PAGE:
Having a clear understanding of your Buyers, their Buying Behaviour and their Buyer Cycle will provide a solid foundation to help you build effective prospecting and sales relationships.
Apply these principles to the next conversation you have with a prospect, to your next email, and to social prospecting in LinkedIn and you could start to see a dramatic improvement in responses.
The emotional side of relationship building can be enhanced by rewarding the behaviour you are trying to encourage. And, if you’re a sales leader you’ll need a number of tools in your bag to use at appropriate times. This could just be a very valuable technique to build into your sales methods, if you don’t already use it.
Simple Buyer Cycle – AIDA
Our starting point is to highlight that there’s still a lot of value in the AIDA pneumonic from the 1960s:
Our extension of this is to add on:
In complex purchase typical of B2B situations there isn’t the instant gratification of ownership or consumption that is the post-purchase reward typical of a B2C transaction. However, the principle still applies in B2B, it’s just we need to be more creative (and ethical) with the rewards offered.
Small steps to make a purchase
Making a purchase can be a straight forward process, particularly with simple purchases. For more complex purchases there are multiple steps and stages to go through. The buyer may well go through some of these stages with multiple potential supplier.
Consider the different ‘ACTION’ stages that a buyer may take is the heart of understanding the process.
- The ACTION may be commitment of attention – to respond to a call for attention, the advert, the email subject line, the ‘Like’ of a friend or influencer and the decisions to investigate to see what they’ve found so interesting.
- The ACTION may be the commitment of time – to attend a meeting, a webinar, to read an article or the many other activities that are needed to investigate and research a solution and a supplier.
- The ACTION may be the commitment of money – the purchase, contract, payment and associated activity. Here there is a commercial commitment which will have a lot of risk associated.
There may well be several ‘ACTION’ steps to make a purchase, especially when there are multiple decision-makers.
Rewarding Action in the B2B Buyer Cycle
Meeting and exceeding expectations is a significant part of winning hearts and minds of customers and prospects.
Having got attention based on an advert, email headline, voicemail or other method there needs to be a quick payback to pass the nano-second judgement of ‘is this worthwhile’ taking the next step.
Having committed time to reading or viewing or meeting etc. there needs again to be a significant payback to the prospect to justify the time commitment, whether this is seconds, minutes hours or days. Time is money for people in business and there is no shortage of calls on time. The message, content or other ‘fulfillment’ needs to amuse, inform, educate, inspire or in other ways impress the reader or viewer.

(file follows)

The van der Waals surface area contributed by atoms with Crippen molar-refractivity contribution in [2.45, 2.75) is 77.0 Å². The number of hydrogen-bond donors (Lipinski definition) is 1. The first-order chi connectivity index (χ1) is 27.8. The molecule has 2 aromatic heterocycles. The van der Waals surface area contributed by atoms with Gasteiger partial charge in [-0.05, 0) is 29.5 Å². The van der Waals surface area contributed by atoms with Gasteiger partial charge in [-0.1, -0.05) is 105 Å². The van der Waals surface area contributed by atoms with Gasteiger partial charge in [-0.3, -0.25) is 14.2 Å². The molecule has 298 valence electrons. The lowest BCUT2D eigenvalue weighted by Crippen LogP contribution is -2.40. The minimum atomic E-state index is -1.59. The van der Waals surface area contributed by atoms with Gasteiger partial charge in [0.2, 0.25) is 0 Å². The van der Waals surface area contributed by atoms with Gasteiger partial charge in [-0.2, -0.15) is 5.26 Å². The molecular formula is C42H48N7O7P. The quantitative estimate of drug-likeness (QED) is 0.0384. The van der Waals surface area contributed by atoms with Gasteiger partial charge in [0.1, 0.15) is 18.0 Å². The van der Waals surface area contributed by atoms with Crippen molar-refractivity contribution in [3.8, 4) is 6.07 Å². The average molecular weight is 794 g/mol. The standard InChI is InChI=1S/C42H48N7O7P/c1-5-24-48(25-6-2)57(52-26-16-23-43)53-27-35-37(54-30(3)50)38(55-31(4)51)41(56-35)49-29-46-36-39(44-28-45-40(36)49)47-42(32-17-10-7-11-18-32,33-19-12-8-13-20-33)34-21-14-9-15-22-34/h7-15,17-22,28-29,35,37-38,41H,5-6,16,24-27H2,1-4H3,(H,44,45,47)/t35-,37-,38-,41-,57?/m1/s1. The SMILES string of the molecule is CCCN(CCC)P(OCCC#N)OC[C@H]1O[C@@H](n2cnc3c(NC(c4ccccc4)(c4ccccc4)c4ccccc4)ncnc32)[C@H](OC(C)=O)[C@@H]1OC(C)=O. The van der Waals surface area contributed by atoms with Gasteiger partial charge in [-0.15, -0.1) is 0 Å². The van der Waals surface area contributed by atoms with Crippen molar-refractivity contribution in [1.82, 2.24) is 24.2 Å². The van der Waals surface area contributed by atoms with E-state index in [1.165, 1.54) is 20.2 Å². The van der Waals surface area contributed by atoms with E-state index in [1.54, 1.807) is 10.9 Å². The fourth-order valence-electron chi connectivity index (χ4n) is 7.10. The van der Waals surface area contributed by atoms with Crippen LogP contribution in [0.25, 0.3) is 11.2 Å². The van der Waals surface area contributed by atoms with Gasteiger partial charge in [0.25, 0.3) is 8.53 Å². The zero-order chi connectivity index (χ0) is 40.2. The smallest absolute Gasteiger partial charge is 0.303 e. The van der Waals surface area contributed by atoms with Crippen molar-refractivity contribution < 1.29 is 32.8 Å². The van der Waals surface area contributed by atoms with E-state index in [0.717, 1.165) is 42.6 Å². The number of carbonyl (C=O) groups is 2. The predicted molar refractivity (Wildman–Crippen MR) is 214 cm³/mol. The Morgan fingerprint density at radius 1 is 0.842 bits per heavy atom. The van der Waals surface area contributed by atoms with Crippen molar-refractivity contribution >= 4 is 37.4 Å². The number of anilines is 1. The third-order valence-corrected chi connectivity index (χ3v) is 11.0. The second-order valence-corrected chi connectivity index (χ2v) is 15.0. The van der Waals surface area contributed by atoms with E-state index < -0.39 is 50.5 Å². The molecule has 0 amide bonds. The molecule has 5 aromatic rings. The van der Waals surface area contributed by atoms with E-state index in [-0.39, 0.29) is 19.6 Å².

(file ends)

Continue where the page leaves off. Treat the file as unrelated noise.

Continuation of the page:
And then having made a purchase the customer needs to obtain the reward ahead of their expectations, either more quickly, at less cost or higher than anticipated, in order to feel very positive about the decision and investment they have made.
How are you aligning with your buyer cycle?
Take a moment to review a current sales campaign and see if you can:
- Identify the multiple steps that your buyers go through to make a purchase.
- Prioritise these based on number of buyers going through a step and the impact it has on their purchase.
- Consider each of the marketing and sales elements you have created.
- Evaluate each element for how well it meets one or more of the buyer steps above.
- Focus more time and resources on those high impact activities.
- Back your winners, and look for more ways to develop and enhance them
- Reduce time and resources on those activities that do not produce a healthy result.
- There’s no value in continuing to do things that add little or no value to your prospects.
- Consider learning from and eliminating those elements that are low value and low volume.
However, innovation is important, so do spend some time and resource to evaluate and pilot new approaches, and keep in tune with changes on the buyer cycle that your prospects and customers go through.
Rewarding Action through LinkedIn
A good way to do this in LinkedIn is to have some valuable content to direct people to. This could be on a broadcast basis, through Status Updates, to smaller groups through LinkedIn Email-shots, or 1:1 using the LinkedIn messaging system.
Another is to thank people in a public way, especially if they have added comments and shared your content with their connections.
What ways do you use to reward your prospect and customers?